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totally disarmed, and when a British guard shall be stationed in every house ? Shall we gather strength by irresolution and inaction? Shall we acquire the means of effectual resistance by lying supinely on our backs, and hugging the delusive phantom of hope, until our enemies shall have bound us hand and foot ? Sir, we are not weak, if we make a proper use of those means which the God of nature hath placed in our power. Three millions of people, armed in the holy cause of liberty, and in such a country as that which we possess, are invincible by any force which our enemy can send against us. Besides, Sir, we shall not fight our battles alone. There is a just God, who presides over the destinies of nations, and who will raise up friends to fight our battles for us. The battle, Sir, is not to the strong alone; it is to the vigilant, the active, the brave. Besides, Sir, we have no election. If we were base enough to desire it, it is now too late to retire from the contest. There is no retreat but in submission and slavery. Our chains are forged. Their clanking may be heard ,on the plains of Boston. The war is inevitable; and let it come! I repeat it, Sir, let it come!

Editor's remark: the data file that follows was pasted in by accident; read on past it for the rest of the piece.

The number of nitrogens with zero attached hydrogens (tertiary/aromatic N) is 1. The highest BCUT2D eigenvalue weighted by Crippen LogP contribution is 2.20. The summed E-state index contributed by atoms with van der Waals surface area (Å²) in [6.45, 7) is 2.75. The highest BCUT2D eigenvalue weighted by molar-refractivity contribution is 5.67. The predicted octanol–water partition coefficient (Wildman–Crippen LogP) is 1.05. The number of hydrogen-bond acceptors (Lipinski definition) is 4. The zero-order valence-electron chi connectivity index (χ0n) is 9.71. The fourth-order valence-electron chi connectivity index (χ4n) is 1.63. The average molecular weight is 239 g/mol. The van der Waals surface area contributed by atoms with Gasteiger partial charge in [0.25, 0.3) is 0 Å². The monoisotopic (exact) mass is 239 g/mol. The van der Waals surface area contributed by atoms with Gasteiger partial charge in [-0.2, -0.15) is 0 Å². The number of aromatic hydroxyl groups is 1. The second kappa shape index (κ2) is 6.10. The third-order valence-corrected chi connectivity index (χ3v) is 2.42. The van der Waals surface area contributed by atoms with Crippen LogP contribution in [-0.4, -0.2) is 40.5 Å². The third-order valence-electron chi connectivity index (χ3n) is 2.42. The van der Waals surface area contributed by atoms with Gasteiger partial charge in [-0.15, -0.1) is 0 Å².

“It is vain, Sir, to extenuate the matter. Gen tlemen may cry, Peace, peace; but there is no peace. The war is actually begun. The next gale that sweeps from the north will bring to our ears the clash of resounding arms. Our brethren are already in the field. Why stand we here idle ? What is it that gentlemen wish ? What would they have? Is life so dear, or peace so sweet, as to be purchased at the price of chains and slavery ? Forbid it, Almighty God! I know not what course others may take; but, as for me, give me liberty, or give me death !"

This spirited and powerful speech determined the character of the proceedings of the Convention. After another eloquent speech from Richard Henry Lee, in support of the resolutions, a committee, of which Henry and Washington were among the members, was appointed to prepare and report a plan for the organization of the militia. The report was accordingly made, and the plan adopted; after which, and the transaction of some other business of less importance, the Convention closed its session.